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Medicine

Casting a too-critical eye on obese patients

Though care might not be compromised, bias could affect health workers' ability to empathize.

September 29, 2003|Jane E. Allen | Times Staff Writer

Even health professionals who specialize in treating and studying obesity aren't immune to anti-fat bias. Like many Americans, they too tend to view excess pounds as a character failing -- even if only unconsciously, researchers have reported.

Doctors, nurses, pharmacologists, dietitians and lab scientists have all been taught that obesity is rooted not just in personal habits but in a mix of genetics and environmental influences.

And yet a survey of nearly 400 health professionals found "how difficult it is to fight these automatic beliefs and messages in our culture that fat people are lazy and stupid," said Marlene B. Schwartz, lead author of a study appearing in the current issue of the journal Obesity Research. "I think what we were surprised by was that all of us are vulnerable."

The bias could affect health professionals' ability to empathize and support overweight patients, although the study couldn't determine if patient care was compromised, said Schwartz, a Yale University psychology researcher. The health community needs to be more aware of its vulnerability to anti-fat messages, she said. "Unlike your unconscious associations, your behavior is something you control, so physicians and the health professionals can get training to learn to monitor their own behavior."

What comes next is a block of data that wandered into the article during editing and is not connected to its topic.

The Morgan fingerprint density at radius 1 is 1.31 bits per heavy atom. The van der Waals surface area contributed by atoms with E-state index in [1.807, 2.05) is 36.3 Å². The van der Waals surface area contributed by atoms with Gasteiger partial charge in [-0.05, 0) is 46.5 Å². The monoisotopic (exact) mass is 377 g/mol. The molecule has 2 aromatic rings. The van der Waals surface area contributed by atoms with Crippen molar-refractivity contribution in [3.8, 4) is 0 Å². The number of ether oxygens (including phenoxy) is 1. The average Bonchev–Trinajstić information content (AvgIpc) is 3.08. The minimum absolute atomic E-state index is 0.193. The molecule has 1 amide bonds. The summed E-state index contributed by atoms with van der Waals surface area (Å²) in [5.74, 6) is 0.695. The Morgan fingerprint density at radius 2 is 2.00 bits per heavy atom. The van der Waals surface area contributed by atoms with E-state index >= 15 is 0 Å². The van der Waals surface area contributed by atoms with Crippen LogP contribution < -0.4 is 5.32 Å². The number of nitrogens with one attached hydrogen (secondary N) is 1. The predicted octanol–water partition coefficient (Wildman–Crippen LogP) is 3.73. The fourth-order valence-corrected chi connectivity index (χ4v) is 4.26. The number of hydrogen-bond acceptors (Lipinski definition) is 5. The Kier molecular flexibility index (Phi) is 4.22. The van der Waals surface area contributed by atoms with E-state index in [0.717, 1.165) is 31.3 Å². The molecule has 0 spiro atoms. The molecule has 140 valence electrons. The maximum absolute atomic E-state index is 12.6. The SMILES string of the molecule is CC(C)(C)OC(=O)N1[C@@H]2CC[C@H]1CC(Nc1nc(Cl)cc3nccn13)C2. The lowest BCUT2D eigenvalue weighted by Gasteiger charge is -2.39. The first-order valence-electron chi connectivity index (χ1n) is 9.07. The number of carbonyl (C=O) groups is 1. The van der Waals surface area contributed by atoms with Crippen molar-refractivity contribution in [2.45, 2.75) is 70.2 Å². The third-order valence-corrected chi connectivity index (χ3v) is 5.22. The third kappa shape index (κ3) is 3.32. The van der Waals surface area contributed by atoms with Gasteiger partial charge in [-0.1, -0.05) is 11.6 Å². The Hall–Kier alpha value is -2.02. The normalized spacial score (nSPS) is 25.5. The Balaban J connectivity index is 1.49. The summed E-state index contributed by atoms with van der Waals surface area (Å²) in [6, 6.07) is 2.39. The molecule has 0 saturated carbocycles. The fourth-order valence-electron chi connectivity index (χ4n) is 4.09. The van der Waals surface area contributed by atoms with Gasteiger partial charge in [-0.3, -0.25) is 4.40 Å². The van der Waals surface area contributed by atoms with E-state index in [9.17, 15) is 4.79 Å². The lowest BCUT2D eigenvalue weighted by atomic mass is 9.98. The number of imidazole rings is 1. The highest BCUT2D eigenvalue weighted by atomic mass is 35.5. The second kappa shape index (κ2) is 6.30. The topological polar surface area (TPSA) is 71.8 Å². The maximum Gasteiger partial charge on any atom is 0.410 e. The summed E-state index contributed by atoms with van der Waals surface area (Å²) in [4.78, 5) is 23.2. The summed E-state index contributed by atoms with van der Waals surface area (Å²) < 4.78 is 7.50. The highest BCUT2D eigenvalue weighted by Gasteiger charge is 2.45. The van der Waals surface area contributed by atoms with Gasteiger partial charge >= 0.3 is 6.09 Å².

The findings were based on responses of 389 clinicians and researchers -- 198 women and 191 men -- to an Implicit Association Test administered at the opening session of the 2001 annual meeting of the North American Assn. for the Study of Obesity in Quebec City. It was designed to pick up overt and unconscious biases by measuring reaction times to various word associations.

Bias was greater among younger professionals and among women, which Schwartz attributed to the greater pressure on women to be thin. Bias was mitigated by the subjects either having obese friends or being obese themselves. And those survey subjects who worked most closely with obese people were less biased than those removed from patient contact.

The study was funded by the Rudd Institute, a nonprofit organization that funds academic research into bias, stigma and discrimination against obesity, and goes by the motto: "See the person, not the pounds."

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